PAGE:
JEFFERSON CITY, Mo. – The fight to protect the Kansas City Police Department’s funding may not be completely over, but pro-law enforcement advocates took a promising step forward during the 2022 legislative session.
Senate Bill 678, sponsored by state Sen. Tony Luetkemeyer, passed on the last day possible and would increase the required percentage of Kansas City’s general revenue that goes towards the KCPD.
Currently, Kansas City is required to provide 20% of its general revenue to the police department. But after an illegal attempt in 2021 by KC Mayor Quinton Lucas and the City Council to rip more than $42 million away from the department, delivering more funding to the agency – and protecting that funding – became a priority for area legislators such as Luetkemeyer.
“Today, my legislation to prevent future, radical attempts by Kansas City to defund [KCPD] goes to the ballot and [Gov. Mike Parson’s] desk,” Luetkemeyer tweeted after the bill’s passing. “I’m proud we sent a clear message – in Missouri, we defend our police, we don’t defund them.”
The bill would raise the funding requirement to 25% of Kansas City’s general revenue. But Missouri law prohibits the General Assembly from requiring a city to increase an activity or service beyond that required by existing law, which is the current 20%.
So, in order for the policy to take effect, voters must approve Senate Joint Resolution 38, which would provide an exception to the state law and allow the increase in mandated funding. SJR 38, also passed by the legislature on the last day of session, will appear on the ballot for voters to decide in November.
“The bill actually kind of settles a lot of the struggle and fights that have been going on for the last two years since the ‘defunding’ conversation began,” President of the Kansas City Fraternal Order of Police Brad Lemon said. “This says ‘If you go to 25%, then everything will be fine.’ Which is really close to where the department has been anyway.”
“The bill gives some stability in the entire process, and allows us to move away from this constant drumbeat of defunding versus funding,” he said.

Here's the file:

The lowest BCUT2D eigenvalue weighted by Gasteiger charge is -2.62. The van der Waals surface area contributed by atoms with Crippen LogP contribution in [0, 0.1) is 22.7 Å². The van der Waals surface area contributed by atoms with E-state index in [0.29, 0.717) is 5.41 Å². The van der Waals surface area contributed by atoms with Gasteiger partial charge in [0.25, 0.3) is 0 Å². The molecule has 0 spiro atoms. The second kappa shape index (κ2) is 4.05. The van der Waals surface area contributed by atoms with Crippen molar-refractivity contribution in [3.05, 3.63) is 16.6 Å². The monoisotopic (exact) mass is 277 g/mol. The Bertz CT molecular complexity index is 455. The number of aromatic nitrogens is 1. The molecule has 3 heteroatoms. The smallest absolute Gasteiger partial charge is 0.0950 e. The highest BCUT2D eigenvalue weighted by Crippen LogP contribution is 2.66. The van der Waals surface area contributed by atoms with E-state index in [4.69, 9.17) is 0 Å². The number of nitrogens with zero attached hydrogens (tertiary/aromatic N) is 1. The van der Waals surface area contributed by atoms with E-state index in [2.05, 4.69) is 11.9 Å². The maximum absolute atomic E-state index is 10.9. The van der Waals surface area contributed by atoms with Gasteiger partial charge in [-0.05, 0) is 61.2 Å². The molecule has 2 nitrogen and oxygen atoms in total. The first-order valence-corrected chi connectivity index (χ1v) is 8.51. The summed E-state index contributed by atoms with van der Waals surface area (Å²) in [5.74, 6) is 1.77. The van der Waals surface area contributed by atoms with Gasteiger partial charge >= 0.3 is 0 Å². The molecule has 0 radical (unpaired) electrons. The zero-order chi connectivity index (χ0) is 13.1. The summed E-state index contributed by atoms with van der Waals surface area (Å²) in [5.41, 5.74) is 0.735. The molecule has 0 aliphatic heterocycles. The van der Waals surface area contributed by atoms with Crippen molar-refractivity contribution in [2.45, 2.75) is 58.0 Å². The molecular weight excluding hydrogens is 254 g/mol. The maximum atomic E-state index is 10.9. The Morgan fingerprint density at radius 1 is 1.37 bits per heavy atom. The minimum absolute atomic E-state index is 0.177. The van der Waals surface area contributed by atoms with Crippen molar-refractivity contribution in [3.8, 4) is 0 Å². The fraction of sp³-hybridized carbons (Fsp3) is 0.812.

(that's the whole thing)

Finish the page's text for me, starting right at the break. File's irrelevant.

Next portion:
The reason KCPD is controlled by a board of police commissioners appointed by the governor dates back to the 1930s during the Tom Pendergast era of overwhelming political corruption and fraud within Jackson County and Kansas City.
This led the state to take control of the Kansas City Police Department to prevent any further corruption or scandal in the area. As the only city under the Board of Police Commissioners’ control, KC is the only city these policies would affect.
“Missouri has a long track record of supporting our brave men and women of law enforcement,” said Shannon O’Boyle, spokesperson for KC COPS, a grassroots pro-police group. “Our state understands how important Kansas City is to our economy, and a safe Kansas City is a benefit for all Missourians. We are confident that voters will answer the call in November.”
When asked what he thinks Missouri voters will do when the measure appears on the ballot in November, Lemon predicted a “landslide.”
“In 2022, in the state of Missouri, I think you’re going to have a hard time finding a high number of people in Kansas City or outside of Kansas City that want to talk about defunding the police.”
“When people are going to sit down to start trying to figure out what they want this country to look like in the future, smaller police departments and the inability to do their job is not going to be it.”